Today I am interviewing Dr. Prakash Dheeriya, author of the Finance For Kidz series of finance books for children; Professor of Finance at California State University and owner of Fintelligence, which provides financial intelligence services on companies, industries, sectors and asset classes to high net worth clients. Prakash was born in Bombay, India and came to the United States in 1984 for his doctoral studies in Finance. After graduating from the University of North Texas in 1987, he worked as an assistant professor at the University of Tennessee for two years. In 1989 he went to work for Illinois State University before starting Fintelligence and moving to the West coast to teach at California State University.

Dr. Dheeriya is a prolific writer and has an entire series of books dedicated to helping to teach basic financial principles to children. W
hat is unique about these books are that they are simply children's stories, based on his own children's lives, but contain financial lessons in them. He explains complicated financial concepts like deflation, risk and return and identity theft (to name a few) through stories that all children can relate to. You can find his books on amazon through the link at the right or through his own website at: www.finance4kidz.com .


With that said, What's in your library Prakash?

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Atlas Shrugged by Ayn Rand - This book really opened my eyes to the benefits of Capitalism and individualism. It taught me the dangers of Socialism and shows what can happen to a society over time when their political leaders make the wrong choices, and the brunt of the population embrace them.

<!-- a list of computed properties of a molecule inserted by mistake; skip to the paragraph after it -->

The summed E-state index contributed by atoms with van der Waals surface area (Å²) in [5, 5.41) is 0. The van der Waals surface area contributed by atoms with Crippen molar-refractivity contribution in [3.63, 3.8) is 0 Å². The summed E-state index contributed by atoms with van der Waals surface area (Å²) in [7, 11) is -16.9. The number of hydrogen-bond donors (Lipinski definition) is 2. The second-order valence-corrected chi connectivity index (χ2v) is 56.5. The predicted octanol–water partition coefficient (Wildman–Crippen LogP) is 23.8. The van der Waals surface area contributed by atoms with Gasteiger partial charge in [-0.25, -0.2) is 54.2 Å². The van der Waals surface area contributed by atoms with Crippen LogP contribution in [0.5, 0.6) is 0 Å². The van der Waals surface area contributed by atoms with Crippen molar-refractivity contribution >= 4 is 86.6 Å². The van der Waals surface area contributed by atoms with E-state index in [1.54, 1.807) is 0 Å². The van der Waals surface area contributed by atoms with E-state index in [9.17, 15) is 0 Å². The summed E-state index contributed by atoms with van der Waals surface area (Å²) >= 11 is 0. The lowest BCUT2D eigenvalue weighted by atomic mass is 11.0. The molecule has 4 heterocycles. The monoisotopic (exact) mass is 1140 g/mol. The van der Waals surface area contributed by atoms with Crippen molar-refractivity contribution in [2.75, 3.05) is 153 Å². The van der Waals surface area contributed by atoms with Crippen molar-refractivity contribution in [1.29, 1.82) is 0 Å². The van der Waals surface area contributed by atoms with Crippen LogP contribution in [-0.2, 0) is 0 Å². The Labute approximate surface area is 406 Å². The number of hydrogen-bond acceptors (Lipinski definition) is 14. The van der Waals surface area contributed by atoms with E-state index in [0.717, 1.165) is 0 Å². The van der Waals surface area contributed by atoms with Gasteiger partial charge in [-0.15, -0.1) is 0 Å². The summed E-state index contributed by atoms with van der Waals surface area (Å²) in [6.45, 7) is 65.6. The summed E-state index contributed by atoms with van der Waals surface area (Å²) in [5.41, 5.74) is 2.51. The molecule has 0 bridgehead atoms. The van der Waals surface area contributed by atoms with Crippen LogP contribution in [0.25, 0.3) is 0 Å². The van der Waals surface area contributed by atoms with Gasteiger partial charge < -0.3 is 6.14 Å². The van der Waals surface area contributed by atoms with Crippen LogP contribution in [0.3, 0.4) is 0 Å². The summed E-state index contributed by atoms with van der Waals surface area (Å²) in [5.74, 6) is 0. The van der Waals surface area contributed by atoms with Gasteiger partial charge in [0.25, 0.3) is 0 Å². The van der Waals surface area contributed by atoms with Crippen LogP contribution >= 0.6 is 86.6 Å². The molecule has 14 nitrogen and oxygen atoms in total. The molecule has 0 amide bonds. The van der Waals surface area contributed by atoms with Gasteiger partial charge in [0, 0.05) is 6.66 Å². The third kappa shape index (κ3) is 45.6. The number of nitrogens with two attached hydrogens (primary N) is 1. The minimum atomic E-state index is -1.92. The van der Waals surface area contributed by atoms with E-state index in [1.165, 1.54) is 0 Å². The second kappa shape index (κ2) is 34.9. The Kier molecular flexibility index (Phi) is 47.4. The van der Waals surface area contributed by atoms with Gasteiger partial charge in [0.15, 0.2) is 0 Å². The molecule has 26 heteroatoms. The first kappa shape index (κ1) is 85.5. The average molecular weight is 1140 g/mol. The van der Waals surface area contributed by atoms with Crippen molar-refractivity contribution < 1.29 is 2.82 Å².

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A Brave New World by Aldous Huxley -  I found it fascinating to visualize what another world would look like. The scientific advances that Huxley imagined coupled with the degradation of humanity were scary, yet thrilling at the same time.

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Animal Farm by George Orwell - This book explains the political maneuverings of human beings. One line that always stands out to me is "All animals are equal, but some are more equal than others." Written as a satire of the Soviet Union, it points to how the best intentions of the revolution were lost to personal ambition. 

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1984 by George Orwell - This book provided a scary view of the "Big Brother" watching you. Reading the newspapers nowadays makes you wonder whether Orwell wasn't really that far off the mark! Imagine a world with hypocrisy and evasion by the state, a country where war was considered peace (as long as it was happening somewhere else), and torture was used not only on enemies but on those thought to be enemies. Couldn't happen here! Could it?

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Catch-22 by Joseph Heller - This was a very funny book. I thought the writing style was unique and memorable. Well worth a read!










Thanks Prakash.

As always, you can buy the books Prakash mentioned in the Sniper Book Bin

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